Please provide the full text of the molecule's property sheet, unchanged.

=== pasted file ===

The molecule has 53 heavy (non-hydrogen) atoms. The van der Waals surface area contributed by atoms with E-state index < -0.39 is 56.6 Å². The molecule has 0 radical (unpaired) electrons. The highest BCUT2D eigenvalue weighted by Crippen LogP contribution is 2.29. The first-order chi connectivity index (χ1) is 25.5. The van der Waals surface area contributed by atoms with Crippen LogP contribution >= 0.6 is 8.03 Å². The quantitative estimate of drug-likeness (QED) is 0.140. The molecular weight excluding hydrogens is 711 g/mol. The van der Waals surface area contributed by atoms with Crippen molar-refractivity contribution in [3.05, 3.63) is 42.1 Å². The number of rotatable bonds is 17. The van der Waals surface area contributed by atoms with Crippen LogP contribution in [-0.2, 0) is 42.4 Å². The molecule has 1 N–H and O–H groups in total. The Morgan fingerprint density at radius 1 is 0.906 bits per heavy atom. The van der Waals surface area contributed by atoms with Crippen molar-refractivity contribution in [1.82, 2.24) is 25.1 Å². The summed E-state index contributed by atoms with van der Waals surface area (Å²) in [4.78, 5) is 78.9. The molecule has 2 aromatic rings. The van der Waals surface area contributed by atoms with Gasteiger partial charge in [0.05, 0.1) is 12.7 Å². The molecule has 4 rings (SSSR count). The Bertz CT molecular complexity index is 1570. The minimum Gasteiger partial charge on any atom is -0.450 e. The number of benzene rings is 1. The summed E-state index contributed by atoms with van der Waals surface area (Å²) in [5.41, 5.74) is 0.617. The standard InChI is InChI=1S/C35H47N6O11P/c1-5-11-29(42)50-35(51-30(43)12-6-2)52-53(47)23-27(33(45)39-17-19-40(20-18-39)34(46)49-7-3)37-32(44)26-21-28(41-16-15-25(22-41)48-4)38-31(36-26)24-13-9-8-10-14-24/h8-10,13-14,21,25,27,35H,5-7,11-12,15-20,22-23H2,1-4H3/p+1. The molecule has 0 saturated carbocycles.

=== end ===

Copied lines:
The molecule has 53 heavy (non-hydrogen) atoms. The van der Waals surface area contributed by atoms with E-state index < -0.39 is 56.6 Å². The molecule has 0 radical (unpaired) electrons. The highest BCUT2D eigenvalue weighted by Crippen LogP contribution is 2.29. The first-order chi connectivity index (χ1) is 25.5. The van der Waals surface area contributed by atoms with Crippen LogP contribution >= 0.6 is 8.03 Å². The quantitative estimate of drug-likeness (QED) is 0.140. The molecular weight excluding hydrogens is 711 g/mol. The van der Waals surface area contributed by atoms with Crippen molar-refractivity contribution in [3.05, 3.63) is 42.1 Å². The number of rotatable bonds is 17. The van der Waals surface area contributed by atoms with Crippen LogP contribution in [-0.2, 0) is 42.4 Å². The molecule has 1 N–H and O–H groups in total. The Morgan fingerprint density at radius 1 is 0.906 bits per heavy atom. The van der Waals surface area contributed by atoms with Crippen molar-refractivity contribution in [1.82, 2.24) is 25.1 Å². The summed E-state index contributed by atoms with van der Waals surface area (Å²) in [4.78, 5) is 78.9. The molecule has 2 aromatic rings. The van der Waals surface area contributed by atoms with Gasteiger partial charge in [0.05, 0.1) is 12.7 Å². The molecule has 4 rings (SSSR count). The Bertz CT molecular complexity index is 1570. The minimum Gasteiger partial charge on any atom is -0.450 e. The number of benzene rings is 1. The summed E-state index contributed by atoms with van der Waals surface area (Å²) in [5.41, 5.74) is 0.617. The standard InChI is InChI=1S/C35H47N6O11P/c1-5-11-29(42)50-35(51-30(43)12-6-2)52-53(47)23-27(33(45)39-17-19-40(20-18-39)34(46)49-7-3)37-32(44)26-21-28(41-16-15-25(22-41)48-4)38-31(36-26)24-13-9-8-10-14-24/h8-10,13-14,21,25,27,35H,5-7,11-12,15-20,22-23H2,1-4H3/p+1. The molecule has 0 saturated carbocycles.